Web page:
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    It is different....Don't ask me how or why. Dropped older brother off to traditional college never gave it a second thought. Wish I could tell you it will end soon, but my son will be a 1stie(Senior) this year, I can still tear up thinking about this whole experience. We are a military family, and I am pretty much considered a hard case by my family, but this is the one exception. BTW still had 3 more at home so it wasn't empty nest!

    Some of the Dad's started an expression"Pride leaking out" you an search the treads on this forum to see more on this .

    http://www.serviceacademyforums.com...this-is-what-its-all-about.42506/#post-421566

    One thing to remember is that you have not lost a Son You have gained a Whole family because that is what the Academy kids and parents become.

    Last but not least. If you think you are crying about him being gone. Trust me you only have to read about the angst of the families whose DS/DD did not get an appointment. They are still shedding the occasional tear. I know I had one of those too.
     
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  4. Stealth_81

    Stealth_81 Super Moderator Moderator Founding Member

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    I won't say anything to try and "fix" the feelings, because we have all gone through them. You will definitely have high and low points in the next few years and sometimes you never know why things changed. One of the things that always helped me in the low times during the first year was writing him a letter telling him about your feelings, why you were both sad and happy for him. I think that those letters help both parties since it gets your feelings out, and also lets him know that you're thinking about him. My son has said that the worst times at USAFA, as well as on his deployments, was when he wondered if anyone remembered where he was. I still write to him every few days while he is overseas.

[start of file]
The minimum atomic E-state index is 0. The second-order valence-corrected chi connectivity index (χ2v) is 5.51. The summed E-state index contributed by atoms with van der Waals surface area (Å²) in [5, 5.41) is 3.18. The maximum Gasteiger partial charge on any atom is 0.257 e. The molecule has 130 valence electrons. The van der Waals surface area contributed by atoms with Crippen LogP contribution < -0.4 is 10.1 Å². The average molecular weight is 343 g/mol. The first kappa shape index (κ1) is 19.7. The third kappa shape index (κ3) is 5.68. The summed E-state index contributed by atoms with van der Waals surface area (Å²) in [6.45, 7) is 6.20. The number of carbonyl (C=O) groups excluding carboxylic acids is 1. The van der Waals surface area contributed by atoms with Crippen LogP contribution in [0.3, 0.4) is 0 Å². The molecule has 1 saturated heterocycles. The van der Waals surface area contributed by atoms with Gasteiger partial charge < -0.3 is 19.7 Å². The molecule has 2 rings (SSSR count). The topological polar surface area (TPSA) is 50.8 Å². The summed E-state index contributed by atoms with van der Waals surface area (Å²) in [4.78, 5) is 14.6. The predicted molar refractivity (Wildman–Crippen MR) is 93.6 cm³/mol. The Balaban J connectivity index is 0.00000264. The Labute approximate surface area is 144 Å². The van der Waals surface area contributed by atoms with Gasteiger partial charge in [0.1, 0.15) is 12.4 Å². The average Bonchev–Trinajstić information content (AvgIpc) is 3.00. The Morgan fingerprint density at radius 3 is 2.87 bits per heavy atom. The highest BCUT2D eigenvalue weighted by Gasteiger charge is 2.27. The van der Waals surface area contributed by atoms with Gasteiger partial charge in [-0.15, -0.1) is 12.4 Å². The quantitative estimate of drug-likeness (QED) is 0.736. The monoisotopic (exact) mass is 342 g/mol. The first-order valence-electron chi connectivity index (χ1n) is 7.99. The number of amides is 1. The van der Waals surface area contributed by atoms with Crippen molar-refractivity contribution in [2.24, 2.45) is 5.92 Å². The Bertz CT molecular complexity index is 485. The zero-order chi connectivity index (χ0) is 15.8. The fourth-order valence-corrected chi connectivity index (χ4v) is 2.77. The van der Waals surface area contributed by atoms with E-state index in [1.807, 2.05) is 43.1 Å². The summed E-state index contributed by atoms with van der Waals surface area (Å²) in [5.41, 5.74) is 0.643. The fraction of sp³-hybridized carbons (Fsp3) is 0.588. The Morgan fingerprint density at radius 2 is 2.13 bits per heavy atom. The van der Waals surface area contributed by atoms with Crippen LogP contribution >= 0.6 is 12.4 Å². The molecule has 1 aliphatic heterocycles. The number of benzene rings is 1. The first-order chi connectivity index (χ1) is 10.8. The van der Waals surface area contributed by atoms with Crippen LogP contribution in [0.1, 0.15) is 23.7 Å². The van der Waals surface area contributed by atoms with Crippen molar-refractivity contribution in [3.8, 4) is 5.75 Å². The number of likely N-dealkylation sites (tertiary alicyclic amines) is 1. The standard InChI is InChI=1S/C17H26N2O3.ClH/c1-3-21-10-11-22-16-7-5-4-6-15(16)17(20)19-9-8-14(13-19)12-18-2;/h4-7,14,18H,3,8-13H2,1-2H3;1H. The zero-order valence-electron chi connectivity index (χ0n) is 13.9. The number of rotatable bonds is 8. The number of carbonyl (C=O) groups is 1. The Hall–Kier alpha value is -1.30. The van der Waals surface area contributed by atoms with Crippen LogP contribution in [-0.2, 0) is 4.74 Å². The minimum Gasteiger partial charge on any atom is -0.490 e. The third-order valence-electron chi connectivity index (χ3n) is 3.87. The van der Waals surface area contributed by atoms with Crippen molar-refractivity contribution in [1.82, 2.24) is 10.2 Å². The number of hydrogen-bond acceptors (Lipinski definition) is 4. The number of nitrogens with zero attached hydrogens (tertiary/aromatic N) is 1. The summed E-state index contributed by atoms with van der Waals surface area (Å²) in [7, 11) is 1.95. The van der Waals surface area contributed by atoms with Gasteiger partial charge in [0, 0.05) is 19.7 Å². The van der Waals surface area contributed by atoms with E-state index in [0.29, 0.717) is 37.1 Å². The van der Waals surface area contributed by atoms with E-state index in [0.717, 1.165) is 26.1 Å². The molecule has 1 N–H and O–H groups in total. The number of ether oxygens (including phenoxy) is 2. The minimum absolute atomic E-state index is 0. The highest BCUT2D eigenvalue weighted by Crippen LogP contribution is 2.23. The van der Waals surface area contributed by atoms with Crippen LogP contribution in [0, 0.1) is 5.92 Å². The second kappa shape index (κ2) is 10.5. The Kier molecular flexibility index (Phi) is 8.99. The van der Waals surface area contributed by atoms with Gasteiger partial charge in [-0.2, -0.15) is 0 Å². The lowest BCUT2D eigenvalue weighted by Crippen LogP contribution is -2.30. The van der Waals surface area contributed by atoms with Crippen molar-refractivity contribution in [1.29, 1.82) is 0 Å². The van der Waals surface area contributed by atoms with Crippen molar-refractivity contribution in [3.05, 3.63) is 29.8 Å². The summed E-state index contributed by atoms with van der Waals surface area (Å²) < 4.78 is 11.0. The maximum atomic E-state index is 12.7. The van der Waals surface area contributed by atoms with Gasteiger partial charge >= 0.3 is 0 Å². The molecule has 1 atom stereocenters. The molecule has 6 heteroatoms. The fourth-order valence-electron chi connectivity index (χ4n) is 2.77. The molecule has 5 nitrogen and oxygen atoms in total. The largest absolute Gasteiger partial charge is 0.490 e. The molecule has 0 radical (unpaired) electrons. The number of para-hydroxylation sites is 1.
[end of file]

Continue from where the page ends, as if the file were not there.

Stealth_81
     
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  5. forumjunkie

    forumjunkie Member

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    Ha A letter might be a good way to vent...Mine would never read it, but the venting process would work all the same. This son is our "Cave man" he would jump out of the car and run when we got to the airport to avoid that last Hug and Mom crying. I finally got smart and get the siblings to drop him off so I didn't cry half the way home. Any time I get sentimental with him he puts his fingers in a little cube shape, and says "Put it in a box Mom, you can drag it out later".

    BTW I still end up with the 5AM runs to the Airport...the siblings don't seem to love him so much at that hour...GO Figure.

    One other note....have found that DAD really likes to go pick him up from the airport alone. About the only time he ever gets so see him the whole visit, gets a little update o how things are going, talk a little military lingo.